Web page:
BRISTOL, R.I. – Power, politics and religion clash dramatically in the riveting and untold stories depicted in the nonfiction prose of John M. Barry, a bestselling author whose acclaimed books – including his latest, “Roger Williams and the Creation of the American Soul: Church, State and the Birth of Liberty,” published in January of this year – have won more than 20 awards.
On Thursday, Nov. 1, members of the public are invited to spend an evening with Barry as part of the 2012 Mary Tefft White Cultural Center Lecture Series at Roger Williams University.
The conversation will focus on Barry’s most recent book, which explores the separation of church and state through the story of Roger Williams, Rhode Island’s founder and the first to link religious freedom to individual liberty. The author will offer his take on Roger Williams and how his ideas shaped the nature of religion, political power and individual rights in America.
Barry is a prize-winning author and historian who captivates readers on topics ranging from the influenza pandemic of 1918 to the Great Mississippi Flood of 1927. In addition to his full-length work, the author’s commentary has appeared in the New York Times, the Wall Street Journal, the Washington Post, Fortune, Time and elsewhere; and he has been a guest on “Meet the Press,” on shows on every broadcast network in the U.S., as well as on such foreign media as the BBC and Al Jazeera.
The Society of American Historians named Barry’s “Rising Tide: The Great Mississippi Flood of 1927 and How It Changed America” as 1998’s best book on American history. The National Academy of Sciences named “The Great Influenza: The Story of the Deadliest Pandemic in History” the best 2005 book on science and medicine. To date, Barry remains the only non-scientist ever to give the National Academy’s annual Abel Wolman Distinguished Lecture. He has even advised the Bush and Obama presidential administrations on pandemic preparedness and serves on the board overseeing the levee districts in New Orleans.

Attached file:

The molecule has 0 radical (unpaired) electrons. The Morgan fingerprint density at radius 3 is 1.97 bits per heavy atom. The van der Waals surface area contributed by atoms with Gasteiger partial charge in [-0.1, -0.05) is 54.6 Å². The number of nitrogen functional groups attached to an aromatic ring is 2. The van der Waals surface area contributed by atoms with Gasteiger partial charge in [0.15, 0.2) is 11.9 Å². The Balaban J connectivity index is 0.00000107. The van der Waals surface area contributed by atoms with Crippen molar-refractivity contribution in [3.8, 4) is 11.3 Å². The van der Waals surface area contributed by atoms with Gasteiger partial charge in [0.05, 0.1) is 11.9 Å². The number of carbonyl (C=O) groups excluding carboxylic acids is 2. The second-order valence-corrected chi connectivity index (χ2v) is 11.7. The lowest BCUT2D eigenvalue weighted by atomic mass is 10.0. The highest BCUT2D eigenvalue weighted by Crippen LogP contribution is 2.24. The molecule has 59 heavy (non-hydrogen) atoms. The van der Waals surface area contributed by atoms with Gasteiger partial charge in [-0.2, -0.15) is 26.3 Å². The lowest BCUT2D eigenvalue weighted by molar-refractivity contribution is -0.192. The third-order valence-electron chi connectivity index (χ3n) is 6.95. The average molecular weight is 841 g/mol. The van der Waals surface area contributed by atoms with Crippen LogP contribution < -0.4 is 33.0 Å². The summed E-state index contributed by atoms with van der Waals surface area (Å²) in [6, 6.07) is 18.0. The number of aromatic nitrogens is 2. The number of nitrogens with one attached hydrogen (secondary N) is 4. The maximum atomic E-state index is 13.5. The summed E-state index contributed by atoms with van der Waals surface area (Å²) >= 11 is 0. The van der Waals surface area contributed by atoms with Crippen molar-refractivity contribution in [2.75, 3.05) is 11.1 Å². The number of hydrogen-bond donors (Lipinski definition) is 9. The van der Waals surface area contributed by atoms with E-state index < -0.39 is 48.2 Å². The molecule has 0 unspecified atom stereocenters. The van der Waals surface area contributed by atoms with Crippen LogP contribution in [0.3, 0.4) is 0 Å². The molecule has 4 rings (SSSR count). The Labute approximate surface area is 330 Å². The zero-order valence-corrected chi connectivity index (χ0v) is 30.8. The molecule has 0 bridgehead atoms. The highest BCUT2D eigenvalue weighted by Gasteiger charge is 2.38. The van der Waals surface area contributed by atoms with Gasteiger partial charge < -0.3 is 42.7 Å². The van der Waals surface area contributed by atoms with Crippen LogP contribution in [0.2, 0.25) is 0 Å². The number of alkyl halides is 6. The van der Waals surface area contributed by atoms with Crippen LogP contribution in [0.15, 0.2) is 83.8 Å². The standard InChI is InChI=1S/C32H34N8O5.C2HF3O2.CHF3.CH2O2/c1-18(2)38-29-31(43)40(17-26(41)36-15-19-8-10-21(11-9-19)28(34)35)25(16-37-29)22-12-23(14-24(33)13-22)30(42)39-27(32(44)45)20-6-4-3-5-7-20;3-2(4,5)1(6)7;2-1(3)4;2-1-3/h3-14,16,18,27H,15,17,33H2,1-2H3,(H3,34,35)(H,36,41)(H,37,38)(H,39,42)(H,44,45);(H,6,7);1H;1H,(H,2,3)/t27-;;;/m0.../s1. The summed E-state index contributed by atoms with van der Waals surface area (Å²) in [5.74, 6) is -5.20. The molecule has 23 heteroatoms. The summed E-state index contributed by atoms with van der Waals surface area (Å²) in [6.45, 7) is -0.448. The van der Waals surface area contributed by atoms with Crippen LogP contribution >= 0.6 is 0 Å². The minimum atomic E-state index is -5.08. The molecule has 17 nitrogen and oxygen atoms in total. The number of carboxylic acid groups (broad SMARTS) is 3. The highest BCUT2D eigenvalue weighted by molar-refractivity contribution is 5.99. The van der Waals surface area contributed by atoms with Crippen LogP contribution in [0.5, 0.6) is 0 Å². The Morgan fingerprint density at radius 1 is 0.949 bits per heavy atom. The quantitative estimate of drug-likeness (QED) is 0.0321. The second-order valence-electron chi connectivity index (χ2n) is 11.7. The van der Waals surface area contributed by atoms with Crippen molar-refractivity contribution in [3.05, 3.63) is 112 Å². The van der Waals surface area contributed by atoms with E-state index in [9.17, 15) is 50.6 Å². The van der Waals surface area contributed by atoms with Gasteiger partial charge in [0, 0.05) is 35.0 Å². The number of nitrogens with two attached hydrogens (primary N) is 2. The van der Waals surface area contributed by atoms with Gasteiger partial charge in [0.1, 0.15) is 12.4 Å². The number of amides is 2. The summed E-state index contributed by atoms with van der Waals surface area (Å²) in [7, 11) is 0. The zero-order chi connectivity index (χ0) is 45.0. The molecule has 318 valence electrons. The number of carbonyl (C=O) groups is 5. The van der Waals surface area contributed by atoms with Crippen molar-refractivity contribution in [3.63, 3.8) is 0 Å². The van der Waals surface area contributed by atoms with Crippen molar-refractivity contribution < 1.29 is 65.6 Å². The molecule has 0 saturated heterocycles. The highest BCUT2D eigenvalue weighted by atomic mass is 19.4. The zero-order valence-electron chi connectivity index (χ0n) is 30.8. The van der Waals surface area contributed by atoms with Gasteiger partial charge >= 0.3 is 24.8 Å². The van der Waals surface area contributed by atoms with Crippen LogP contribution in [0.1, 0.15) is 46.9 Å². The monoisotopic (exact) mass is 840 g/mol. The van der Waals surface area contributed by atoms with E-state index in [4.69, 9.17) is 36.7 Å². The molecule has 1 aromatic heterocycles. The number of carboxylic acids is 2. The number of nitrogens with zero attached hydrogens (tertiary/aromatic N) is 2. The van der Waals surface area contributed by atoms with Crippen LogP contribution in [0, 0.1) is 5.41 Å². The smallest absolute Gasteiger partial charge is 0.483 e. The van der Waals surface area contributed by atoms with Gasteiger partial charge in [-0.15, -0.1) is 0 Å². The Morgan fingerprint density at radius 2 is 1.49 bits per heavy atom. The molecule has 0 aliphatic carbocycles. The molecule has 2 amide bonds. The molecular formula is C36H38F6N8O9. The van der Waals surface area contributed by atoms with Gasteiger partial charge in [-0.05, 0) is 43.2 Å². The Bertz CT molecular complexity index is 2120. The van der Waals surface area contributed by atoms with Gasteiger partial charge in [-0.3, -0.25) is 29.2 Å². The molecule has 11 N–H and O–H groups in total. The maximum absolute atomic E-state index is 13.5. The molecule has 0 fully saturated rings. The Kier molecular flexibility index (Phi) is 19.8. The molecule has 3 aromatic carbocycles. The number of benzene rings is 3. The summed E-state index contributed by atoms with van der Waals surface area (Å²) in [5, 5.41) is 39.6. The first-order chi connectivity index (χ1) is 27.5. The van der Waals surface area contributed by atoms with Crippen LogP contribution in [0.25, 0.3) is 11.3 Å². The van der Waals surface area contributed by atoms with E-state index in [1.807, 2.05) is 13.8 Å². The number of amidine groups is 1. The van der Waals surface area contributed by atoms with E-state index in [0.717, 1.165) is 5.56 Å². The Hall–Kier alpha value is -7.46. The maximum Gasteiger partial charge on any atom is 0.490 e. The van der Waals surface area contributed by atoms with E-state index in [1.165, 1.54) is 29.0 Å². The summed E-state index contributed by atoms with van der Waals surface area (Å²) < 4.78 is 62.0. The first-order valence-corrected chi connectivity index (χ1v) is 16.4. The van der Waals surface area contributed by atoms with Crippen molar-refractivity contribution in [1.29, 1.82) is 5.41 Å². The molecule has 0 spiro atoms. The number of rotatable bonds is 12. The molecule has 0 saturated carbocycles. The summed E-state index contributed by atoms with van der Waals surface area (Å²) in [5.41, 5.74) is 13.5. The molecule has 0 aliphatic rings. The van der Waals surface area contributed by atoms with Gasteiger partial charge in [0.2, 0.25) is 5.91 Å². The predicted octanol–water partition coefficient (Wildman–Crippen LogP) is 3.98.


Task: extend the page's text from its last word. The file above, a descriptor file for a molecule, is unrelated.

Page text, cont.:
“Roger Williams and the Creation of the American Soul” enlightens readers about the man who persevered in his efforts to define the roles of religion and political power in a free society. The Washington Post says the book “keeps up a lively pace with jaunty prose recounting one man’s rocky sojourn among learned, prickly characters and worldly powers.”
The Nov. 1 presentation will take place at 6 p.m. in the Feinstein College of Arts & Sciences Building, Room 157, on the University’s Bristol campus at One Old Ferry Road. The event is free and open to the public; no advance tickets are required. For more information, call (401) 254-3031.
This event is presented by Roger Williams University in collaboration with the Rhode Island Council for the Humanities and the Rhode Island 1663 Colonial Charter 350th Anniversary Commission, to commemorate the 350th anniversary of the Rhode Island Charter.